Accepting Change to Prevent, Reduce and Relieve Stress
by Dr. Scott Saunders, M.D.
Stress is change. But for health purposes, stress is the body’s response to change.
Levels of stress depend upon our personal needs. The greater the change, the greater the stress.
We all have a foundation upon which we rest. Our foundation may consist of our money, home, abilities, job, people, family, and so forth. Whatever we choose to put our rest in needs to be unchanging. For example, if we have always had a mother who loves us, we can count on that – no matter what! Even if we make mistakes and end up in jail, we still have a mother who loves us. These kinds of things that we rely on are our foundation. If the foundation changes, it literally rocks our world. The instability causes a great deal of stress.
Changes outside our foundation create little stress. For example…
- If a friend’s mom dies, it may have little impact on us. But if our mom dies, it will feel like a tragedy and create a lot of stress.
- If we depend upon our physical abilities, and have a stroke, it will be stressful to a great degree. But if we depend upon our mind, the loss of physical ability will create a smaller amount of stress.
Besides the bedrock that protects us from the harmful effects of stress, the other important aspect of stress is control. When we are in control of change, there is little stress. It is when we have no control over aspects of our life that stress becomes a problem. When scientists want to study stress in animals, they give them a puzzle to solve. But the options are, “Damned if you do. Damned if you don’t.” The animal has no way out and becomes stressed.
People who suffer from losing control are continuously in a heightened state of stress. The crux of the problem is the demand for certainty in a world that is always tentative and uncertain.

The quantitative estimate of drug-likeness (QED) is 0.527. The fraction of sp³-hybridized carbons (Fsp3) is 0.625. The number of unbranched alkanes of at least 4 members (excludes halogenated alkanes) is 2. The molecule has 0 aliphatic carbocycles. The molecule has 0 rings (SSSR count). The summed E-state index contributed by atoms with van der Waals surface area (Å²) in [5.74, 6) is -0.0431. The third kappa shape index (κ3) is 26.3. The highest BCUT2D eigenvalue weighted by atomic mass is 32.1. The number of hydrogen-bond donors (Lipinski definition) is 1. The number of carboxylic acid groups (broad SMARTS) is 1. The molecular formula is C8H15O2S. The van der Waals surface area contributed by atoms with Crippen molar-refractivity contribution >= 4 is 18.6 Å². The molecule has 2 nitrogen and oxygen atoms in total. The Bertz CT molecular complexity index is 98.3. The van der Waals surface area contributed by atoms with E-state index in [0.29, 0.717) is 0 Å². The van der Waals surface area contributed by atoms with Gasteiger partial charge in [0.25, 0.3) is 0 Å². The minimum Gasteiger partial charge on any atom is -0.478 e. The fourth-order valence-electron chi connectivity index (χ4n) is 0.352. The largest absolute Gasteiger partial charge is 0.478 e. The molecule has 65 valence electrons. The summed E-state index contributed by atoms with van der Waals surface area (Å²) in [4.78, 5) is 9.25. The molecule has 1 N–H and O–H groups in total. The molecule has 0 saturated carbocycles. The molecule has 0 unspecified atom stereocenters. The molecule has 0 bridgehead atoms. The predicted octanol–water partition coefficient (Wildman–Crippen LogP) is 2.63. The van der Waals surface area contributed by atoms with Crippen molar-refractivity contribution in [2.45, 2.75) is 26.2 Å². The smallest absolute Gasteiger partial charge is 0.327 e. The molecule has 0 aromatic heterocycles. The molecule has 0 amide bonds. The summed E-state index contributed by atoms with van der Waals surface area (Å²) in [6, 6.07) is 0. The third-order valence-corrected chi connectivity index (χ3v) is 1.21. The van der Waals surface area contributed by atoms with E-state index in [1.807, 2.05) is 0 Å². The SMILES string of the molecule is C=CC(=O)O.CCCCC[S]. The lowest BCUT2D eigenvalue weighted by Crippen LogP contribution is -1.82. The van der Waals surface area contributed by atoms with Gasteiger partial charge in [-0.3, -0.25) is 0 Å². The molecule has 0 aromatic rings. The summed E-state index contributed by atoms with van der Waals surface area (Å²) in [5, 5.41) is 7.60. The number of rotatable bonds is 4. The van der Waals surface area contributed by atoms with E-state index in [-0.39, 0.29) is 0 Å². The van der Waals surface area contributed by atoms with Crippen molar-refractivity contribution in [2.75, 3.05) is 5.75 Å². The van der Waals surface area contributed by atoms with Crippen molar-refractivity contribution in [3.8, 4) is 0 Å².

Change is an inevitable part of life. Therefore, stress is natural and normal. Moreover, most of the changes we face are not in our control. Things happen in spite of all we do to control them. People change, people die, things break down and disasters happen. We cannot control everything, but we can manage our response to these stressful situations.
Not all stress is created equal. The changing nature of the world can generate a constant supply of good stress. Cycles of fortune and poverty, feast and famine, allow us to grow and learn. Instead of being harmful and detrimental to the body, it has been proven that good stress can actually create growth and enhance and improve cognitive brain function
The body gains huge benefit from regular instances of good stress. After a brief period of worry, bad stress can be turned into good stress with the euphoria of a given task completed. Relax and learn to go with stress and grow from it.
Physical stress can be very good. In fact, it is necessary. Astronauts in the International Space Station must take a great deal of time out of their work to stress their muscles. They use large rubber bands, exercise routines and equipment to strengthen their muscles. With no gravity to push against, their bones and muscles can become weak. For every week a muscle is not stressed, it will lose 4% of its strength.